This article was originally published in Spanish in La Nación December 4, 2011.
By David Díaz Arias
On March 22, 1987, The New York Times published an article titled “Costa Rica’s Return to Neutrality Strains Relations with Washington,” in which it informed that: “The Arias administration has detained Contra commanders, closed their bases and an air strip built under the supervision of associates of Colonel Oliver L. North, the White House advisor fired owing to the Iran-Contra scandal.”
Further along, the article referred to the displeasure of the Reagan administration with Óscar Arias’ stance toward the Contras. The journalist pointed out: “When he took office ten months ago, President Arias said that Costa Rica, a country that had abolished the army in 1948 and since then had enjoyed a stable democracy, was a ‘nation of wellbeing, not a garrison state’.”
How was that point reached? Why did Arias win the Nobel Peace Prize? Nearly twenty-five years after that recognition, these are questions well worth answering.
Change. In May 1986, Óscar Arias Sánchez took office. Peace played an important role in his election campaign, as documented in the book by (his campaign manager) Guido Fernández, El primer domingo de febrero. The appeal for peace, repeatedly defended with the watchword of neutrality (of his predecessor Luis Alberto Monge), became very important in Arias’ campaign after August 1985. However, some authors, such as Stephen Kinzer (Blood of Brothers: Life and War in Nicaragua), locate it only a few weeks prior to the elections of February 1986.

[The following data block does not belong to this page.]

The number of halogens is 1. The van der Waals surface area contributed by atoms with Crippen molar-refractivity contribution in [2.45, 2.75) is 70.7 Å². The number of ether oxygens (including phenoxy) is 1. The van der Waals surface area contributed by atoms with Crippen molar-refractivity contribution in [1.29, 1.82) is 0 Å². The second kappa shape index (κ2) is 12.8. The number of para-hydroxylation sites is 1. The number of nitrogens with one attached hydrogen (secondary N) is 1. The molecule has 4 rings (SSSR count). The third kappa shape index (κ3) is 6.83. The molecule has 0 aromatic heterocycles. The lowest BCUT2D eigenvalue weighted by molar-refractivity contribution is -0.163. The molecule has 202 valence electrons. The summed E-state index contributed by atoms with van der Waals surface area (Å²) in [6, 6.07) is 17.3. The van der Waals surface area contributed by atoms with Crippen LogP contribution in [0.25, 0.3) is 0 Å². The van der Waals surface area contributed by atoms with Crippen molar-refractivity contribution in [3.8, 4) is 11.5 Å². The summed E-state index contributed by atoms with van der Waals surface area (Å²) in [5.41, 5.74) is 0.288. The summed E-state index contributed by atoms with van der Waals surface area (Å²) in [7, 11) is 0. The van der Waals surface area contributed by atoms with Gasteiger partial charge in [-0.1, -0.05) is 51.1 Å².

In effect, peace had become an indispensable label in the discourse of Costa Rican national identity since the nineteenth century. By the middle of the decade of the 1980s, peace was an element of cohesion and one of the major concerns of Costa Ricans, as shown by popular support for the discourse of neutrality. From 1983 on the so-called Contadora Group (Mexico, Venezuela, Colombia and Panama) had attempted to bring peace to Central America, although without success. Thus, early in 1986, wars continued to dominate in the region.
Upon taking office as President, Arias made it clear that the Contras would not have room to maneuver in Costa Rica. His goal was to move from a discourse of neutrality to implementation, at the same time that he proposed a regional dialogue leading to peace.
In A Twilight Struggle: American Power and Nicaragua, 1977-1990, Robert Kagan noted the change that he represented in an interview Arias gave to an American reporter on February 21, 1986. In the interview, as President elect, he indicated his opposition to the funds Reagan wanted to give to the Contras. Those statements caused an impact in Washington and Arias’ opposition in Costa Rica noted that criticizing Reagan could weaken the country’s ties with the United States.
Over the coming months Arias criticized the Sandinistas several times, at one point leading the Reagan administration to think there would be no change. However, in September 1986, as Marc Edelman and Joanne Kenen document in The Costa Rica Reader, Arias sent the Civil Guard to close the Contra airstrip in the north of the country.